All of this, insight and opportunity she is using as part of her role as a leader throughout Mitchell and beyond.

 In addition to her studies at Mitchell Junior/Senior High, Hope volunteers and takes part in appearances to benefit Children’s Miracle Network and as part of her personal platform of service, Read Across America.

“Ever since I was very little I have always loved reading,” said Hope.  “So when I decided to compete in pageants I wanted my platform to be about reading.  I want to go to libraries across the state and read to children.  I want to go and help out the elderly in my community with anything they need me to do.  I want to sing in all of the care centers for elderly people, and I enjoy hearing their stories.  Any volunteer positions in my community, I want to be part of.”

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Our state motto is Nebraska Nice.. and I’d argue you’d find proof of that mentality in communities from Omaha to Mitchell.  It’s a common thread that unites us no matter what our background, demographic, profession or community.  And it’s a message Hope Isabella McCoy hopes she’ll get to deliver in person as Miss Nebraska’s Outstanding Teen.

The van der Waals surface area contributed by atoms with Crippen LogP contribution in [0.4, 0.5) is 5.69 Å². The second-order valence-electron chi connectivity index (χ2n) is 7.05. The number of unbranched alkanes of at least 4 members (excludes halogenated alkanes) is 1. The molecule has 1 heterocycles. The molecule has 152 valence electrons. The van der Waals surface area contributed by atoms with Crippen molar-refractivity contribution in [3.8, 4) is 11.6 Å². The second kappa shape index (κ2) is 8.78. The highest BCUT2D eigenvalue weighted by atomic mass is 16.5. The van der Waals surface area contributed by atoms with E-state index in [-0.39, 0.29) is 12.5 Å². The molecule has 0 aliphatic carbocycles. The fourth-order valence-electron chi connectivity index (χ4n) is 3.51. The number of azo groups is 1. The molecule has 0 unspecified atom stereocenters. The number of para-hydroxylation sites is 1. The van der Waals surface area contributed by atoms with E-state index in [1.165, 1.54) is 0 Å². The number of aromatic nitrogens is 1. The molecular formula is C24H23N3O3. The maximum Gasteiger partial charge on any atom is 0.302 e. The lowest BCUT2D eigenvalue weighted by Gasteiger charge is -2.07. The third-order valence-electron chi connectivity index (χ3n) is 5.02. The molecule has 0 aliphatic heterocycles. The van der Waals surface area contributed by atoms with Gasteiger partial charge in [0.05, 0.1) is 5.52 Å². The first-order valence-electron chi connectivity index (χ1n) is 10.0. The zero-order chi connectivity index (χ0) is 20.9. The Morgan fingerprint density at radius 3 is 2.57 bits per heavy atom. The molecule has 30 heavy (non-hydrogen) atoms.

“My goal in general is to go to Children’s Miracle Network, talk to all of the children and get their stories,” said Hope.  “I would love to sit there and make them laugh and smile.  Also, just to help out with anything that I can around the state.”

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Click here to follow Miss Gering’s Outstanding Teen 2017 Hope McCoy on Facebook!

For more information about the Miss Gering/Miss Western Nebraska’s Outstanding Teen Program or for information about becoming a contestant, CLICK HERE to follow the organization on Facebook.  You can also email Director Kyla Ansley at kyla_ansley@hotmail.com.